The third letter of John warns us of a figure of the early Church named Diotrephes, who did not acknowledge Church authority, who made false accusations against others, who refused to accept emissaries from the Church and who prevented others from doing so. The scriptures do not record the reasons behind Diotrephes’ actions, but leave him as an example of what to avoid.
The third letter of John contains evidence of debate and disagreement in the early Church, but it also contains evidence of the high value placed on Church unity. In addition to censuring Diotrephes, the letter praises its recipient, Gaius, for living a Christian life, “according to the truth,” and for showing hospitality to visiting missionaries. The missionaries “have set out for the sake of the Name… therefore, we ought to support such persons, so that we may be co-workers in the truth.” When we support missionaries, or, indeed, anyone who is working formally to advance the mission of the Church, we become co-workers in the truth.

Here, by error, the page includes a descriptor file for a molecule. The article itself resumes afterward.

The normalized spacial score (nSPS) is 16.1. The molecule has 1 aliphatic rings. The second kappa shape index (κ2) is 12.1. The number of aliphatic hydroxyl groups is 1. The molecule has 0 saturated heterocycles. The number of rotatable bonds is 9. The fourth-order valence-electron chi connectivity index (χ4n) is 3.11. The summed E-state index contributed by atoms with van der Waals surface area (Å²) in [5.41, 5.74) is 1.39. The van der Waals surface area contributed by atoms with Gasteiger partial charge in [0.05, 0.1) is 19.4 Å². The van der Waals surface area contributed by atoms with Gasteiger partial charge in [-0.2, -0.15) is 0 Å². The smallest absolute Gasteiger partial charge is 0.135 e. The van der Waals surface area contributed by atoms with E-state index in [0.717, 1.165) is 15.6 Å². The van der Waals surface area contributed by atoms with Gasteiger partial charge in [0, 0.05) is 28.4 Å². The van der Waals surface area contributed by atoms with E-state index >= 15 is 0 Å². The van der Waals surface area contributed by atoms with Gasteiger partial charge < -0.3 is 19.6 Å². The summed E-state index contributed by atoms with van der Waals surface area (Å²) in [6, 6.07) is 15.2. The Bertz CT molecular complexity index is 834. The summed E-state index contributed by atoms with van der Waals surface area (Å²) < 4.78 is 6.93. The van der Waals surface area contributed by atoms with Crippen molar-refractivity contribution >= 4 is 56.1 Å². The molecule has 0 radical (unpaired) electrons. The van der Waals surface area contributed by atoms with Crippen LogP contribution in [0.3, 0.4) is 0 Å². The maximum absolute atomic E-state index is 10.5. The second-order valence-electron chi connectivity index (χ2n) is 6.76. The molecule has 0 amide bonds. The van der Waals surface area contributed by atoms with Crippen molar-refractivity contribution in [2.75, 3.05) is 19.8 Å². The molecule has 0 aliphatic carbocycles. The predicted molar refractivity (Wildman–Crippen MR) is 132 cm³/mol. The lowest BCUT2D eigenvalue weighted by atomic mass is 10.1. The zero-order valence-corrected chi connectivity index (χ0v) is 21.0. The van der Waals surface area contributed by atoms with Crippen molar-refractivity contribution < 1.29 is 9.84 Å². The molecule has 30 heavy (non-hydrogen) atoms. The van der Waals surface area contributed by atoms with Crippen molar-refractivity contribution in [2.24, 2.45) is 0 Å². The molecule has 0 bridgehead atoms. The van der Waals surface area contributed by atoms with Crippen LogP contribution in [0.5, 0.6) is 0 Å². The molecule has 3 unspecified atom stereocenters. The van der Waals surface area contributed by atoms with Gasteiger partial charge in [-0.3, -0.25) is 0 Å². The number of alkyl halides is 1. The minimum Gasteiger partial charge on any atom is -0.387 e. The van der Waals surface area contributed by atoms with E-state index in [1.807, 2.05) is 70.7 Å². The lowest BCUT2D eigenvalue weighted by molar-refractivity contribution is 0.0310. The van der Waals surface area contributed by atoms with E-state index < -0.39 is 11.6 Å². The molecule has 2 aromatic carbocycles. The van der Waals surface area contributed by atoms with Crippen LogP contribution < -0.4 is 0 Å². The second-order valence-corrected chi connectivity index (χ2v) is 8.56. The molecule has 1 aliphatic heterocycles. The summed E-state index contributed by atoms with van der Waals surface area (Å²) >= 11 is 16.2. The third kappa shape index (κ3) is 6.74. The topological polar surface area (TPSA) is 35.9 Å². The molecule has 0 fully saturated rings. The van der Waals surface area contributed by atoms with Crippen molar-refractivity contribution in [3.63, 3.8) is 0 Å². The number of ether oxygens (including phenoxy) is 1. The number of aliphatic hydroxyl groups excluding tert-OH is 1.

St. Josaphat, whose feast day we celebrate today, took these messages to heart. He worked tirelessly to reconcile Catholics and Orthodox in 17th century Belarus. He had told his people that “I would be happy to give my life for you. I am ready to die for the union of the Church under St. Peter and his successor, the Pope.” His labor on behalf of peace and unity bore great fruit in some quarters, but it also provoked hostility and even his own martyrdom. Today, may his intercession bring to all Christians the grace of visible unity and mutual support.